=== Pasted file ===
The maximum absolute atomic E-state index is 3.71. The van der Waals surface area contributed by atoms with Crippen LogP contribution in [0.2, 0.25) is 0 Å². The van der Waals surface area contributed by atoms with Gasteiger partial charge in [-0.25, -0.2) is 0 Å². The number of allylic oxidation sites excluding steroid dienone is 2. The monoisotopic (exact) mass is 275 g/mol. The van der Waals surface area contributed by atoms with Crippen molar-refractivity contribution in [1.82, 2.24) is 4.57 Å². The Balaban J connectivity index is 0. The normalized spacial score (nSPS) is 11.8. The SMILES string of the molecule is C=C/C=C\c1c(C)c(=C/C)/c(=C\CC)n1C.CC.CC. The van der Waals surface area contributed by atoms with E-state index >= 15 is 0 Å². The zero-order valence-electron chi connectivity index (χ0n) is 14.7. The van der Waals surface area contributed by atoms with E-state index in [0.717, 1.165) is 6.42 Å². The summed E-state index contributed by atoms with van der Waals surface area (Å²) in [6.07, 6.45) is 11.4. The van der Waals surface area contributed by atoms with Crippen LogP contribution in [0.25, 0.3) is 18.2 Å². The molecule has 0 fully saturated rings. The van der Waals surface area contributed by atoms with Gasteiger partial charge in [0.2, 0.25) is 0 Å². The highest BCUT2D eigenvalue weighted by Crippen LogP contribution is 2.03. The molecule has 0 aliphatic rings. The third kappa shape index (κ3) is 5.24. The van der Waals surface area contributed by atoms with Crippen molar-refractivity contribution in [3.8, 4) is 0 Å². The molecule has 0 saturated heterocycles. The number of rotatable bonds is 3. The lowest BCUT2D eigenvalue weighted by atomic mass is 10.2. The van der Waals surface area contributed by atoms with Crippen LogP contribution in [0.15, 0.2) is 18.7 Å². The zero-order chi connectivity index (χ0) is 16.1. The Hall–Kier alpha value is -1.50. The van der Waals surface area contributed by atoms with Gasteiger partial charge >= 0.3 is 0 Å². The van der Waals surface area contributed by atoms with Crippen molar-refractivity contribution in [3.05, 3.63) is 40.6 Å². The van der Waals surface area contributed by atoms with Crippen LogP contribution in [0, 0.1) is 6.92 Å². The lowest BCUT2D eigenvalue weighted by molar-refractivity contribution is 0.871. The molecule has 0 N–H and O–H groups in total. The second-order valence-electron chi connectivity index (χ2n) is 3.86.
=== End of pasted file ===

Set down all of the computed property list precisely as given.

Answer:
The maximum absolute atomic E-state index is 3.71. The van der Waals surface area contributed by atoms with Crippen LogP contribution in [0.2, 0.25) is 0 Å². The van der Waals surface area contributed by atoms with Gasteiger partial charge in [-0.25, -0.2) is 0 Å². The number of allylic oxidation sites excluding steroid dienone is 2. The monoisotopic (exact) mass is 275 g/mol. The van der Waals surface area contributed by atoms with Crippen molar-refractivity contribution in [1.82, 2.24) is 4.57 Å². The Balaban J connectivity index is 0. The normalized spacial score (nSPS) is 11.8. The SMILES string of the molecule is C=C/C=C\c1c(C)c(=C/C)/c(=C\CC)n1C.CC.CC. The van der Waals surface area contributed by atoms with E-state index >= 15 is 0 Å². The zero-order valence-electron chi connectivity index (χ0n) is 14.7. The van der Waals surface area contributed by atoms with E-state index in [0.717, 1.165) is 6.42 Å². The summed E-state index contributed by atoms with van der Waals surface area (Å²) in [6.07, 6.45) is 11.4. The van der Waals surface area contributed by atoms with Crippen LogP contribution in [0.25, 0.3) is 18.2 Å². The molecule has 0 fully saturated rings. The van der Waals surface area contributed by atoms with Gasteiger partial charge in [0.2, 0.25) is 0 Å². The highest BCUT2D eigenvalue weighted by Crippen LogP contribution is 2.03. The molecule has 0 aliphatic rings. The third kappa shape index (κ3) is 5.24. The van der Waals surface area contributed by atoms with Crippen molar-refractivity contribution in [3.8, 4) is 0 Å². The molecule has 0 saturated heterocycles. The number of rotatable bonds is 3. The lowest BCUT2D eigenvalue weighted by atomic mass is 10.2. The van der Waals surface area contributed by atoms with Crippen LogP contribution in [0.15, 0.2) is 18.7 Å². The zero-order chi connectivity index (χ0) is 16.1. The Hall–Kier alpha value is -1.50. The van der Waals surface area contributed by atoms with Gasteiger partial charge >= 0.3 is 0 Å². The van der Waals surface area contributed by atoms with Crippen molar-refractivity contribution in [3.05, 3.63) is 40.6 Å². The van der Waals surface area contributed by atoms with Crippen LogP contribution in [0, 0.1) is 6.92 Å². The lowest BCUT2D eigenvalue weighted by molar-refractivity contribution is 0.871. The molecule has 0 N–H and O–H groups in total. The second-order valence-electron chi connectivity index (χ2n) is 3.86.